Release date: 2005
Social Code is a band from St. Albert, Alberta, and they’re one of the reasons I continue to look into and constantly praise our local music. They’ve taken a bit of punk inspiration, an ability to write enjoyable rock ballads, and turned this into a record that is at times closely related to Billy Talent or Nickelback for the intensity of many tracks, yet simultaneously reminiscent of pop bands like Good Charlotte during other songs.
Originally called Fifth Element, this four-piece band renamed itself for the appearance of new drummer Ben Shillabeer and the release of its major-label debut record, A Year at the Movies.
This album, and certainly this band, can be a little confusing because of its range of influences; where the songs ?Miss You? or ?Beautiful? might lead you to believe they are a lighter band, ?Cats and Dogs? or ?I Was Wrong? send you directly in the opposite direction, leaving no expectation completely fulfilled.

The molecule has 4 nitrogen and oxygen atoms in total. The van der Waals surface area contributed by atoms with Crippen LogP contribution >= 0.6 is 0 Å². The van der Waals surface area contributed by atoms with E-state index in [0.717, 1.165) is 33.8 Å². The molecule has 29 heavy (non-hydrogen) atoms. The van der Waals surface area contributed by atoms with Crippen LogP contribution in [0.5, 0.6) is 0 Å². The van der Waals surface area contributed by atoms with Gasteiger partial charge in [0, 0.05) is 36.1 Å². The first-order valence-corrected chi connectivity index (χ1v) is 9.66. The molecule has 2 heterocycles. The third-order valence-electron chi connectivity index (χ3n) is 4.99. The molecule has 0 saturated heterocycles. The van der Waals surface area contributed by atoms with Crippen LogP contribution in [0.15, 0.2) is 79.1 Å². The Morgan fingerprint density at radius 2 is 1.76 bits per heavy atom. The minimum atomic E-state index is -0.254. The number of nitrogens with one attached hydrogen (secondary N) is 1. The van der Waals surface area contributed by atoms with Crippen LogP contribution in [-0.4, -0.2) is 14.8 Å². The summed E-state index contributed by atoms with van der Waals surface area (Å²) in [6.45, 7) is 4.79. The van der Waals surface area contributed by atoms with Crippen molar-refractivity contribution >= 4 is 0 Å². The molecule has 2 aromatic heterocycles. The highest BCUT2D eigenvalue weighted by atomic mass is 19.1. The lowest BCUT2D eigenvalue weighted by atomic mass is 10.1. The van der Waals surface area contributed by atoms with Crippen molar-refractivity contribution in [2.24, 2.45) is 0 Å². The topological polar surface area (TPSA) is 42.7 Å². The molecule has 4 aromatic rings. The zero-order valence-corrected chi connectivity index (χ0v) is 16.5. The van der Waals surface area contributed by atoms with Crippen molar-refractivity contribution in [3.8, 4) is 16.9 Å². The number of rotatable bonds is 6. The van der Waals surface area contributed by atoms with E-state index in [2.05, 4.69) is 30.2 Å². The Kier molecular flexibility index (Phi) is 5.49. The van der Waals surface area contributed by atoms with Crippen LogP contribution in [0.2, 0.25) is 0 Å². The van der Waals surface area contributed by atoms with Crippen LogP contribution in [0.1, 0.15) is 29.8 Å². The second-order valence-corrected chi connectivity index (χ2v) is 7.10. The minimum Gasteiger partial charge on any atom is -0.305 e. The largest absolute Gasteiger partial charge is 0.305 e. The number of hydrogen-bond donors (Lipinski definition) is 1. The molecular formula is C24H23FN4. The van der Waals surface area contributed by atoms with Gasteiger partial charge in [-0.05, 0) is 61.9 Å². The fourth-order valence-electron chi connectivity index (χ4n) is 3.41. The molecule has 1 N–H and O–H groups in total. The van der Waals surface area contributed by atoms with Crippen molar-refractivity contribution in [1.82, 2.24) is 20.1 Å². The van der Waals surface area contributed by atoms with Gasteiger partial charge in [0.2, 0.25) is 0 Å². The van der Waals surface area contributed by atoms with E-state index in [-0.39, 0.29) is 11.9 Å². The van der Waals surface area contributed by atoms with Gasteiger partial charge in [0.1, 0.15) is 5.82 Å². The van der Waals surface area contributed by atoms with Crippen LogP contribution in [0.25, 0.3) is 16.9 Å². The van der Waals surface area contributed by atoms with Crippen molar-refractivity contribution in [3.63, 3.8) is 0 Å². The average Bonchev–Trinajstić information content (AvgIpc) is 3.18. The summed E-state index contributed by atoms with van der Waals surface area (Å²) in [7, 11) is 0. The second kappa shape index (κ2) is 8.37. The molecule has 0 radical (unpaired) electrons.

Perhaps the ambiguity of the music can best be showcased by the list of different bands Social Code has performed with: Bif Naked, Good Charlotte, Three Days Grace, and Fall Out Boy.
I don’t think the band is at fault for its unconformity, however. It isn’t as if the record skips from one focus to another and in doing so fails to gain momentum and subsequent fans; on the contrary, it is the ability of Social Code to pull off lighter songs with a slightly pop sound simultaneously with edgier songs that properly frame the sandpaper voice of front man Travis Nesbitt that has attracted an admirable audience throughout Canada.
The strength of this record comes directly from the talent of the musicians themselves and their ability to come together to create songs that really show off some great vocals, guitar, bass, and drums. The star tracks on the album are ?Whisper to a Scream? and ?I Was Wrong,? but thankfully they aren’t the only songs that pop out and look for attention. This is not the kind of record you buy for one song, and if you have done so, You’re missing out!
Getting to know A Year at the Movies in its entirety is likely to foster an affinity with the band that leads you not only to keep the disc in your CD changer but to go out and pick up their new release, Social Code.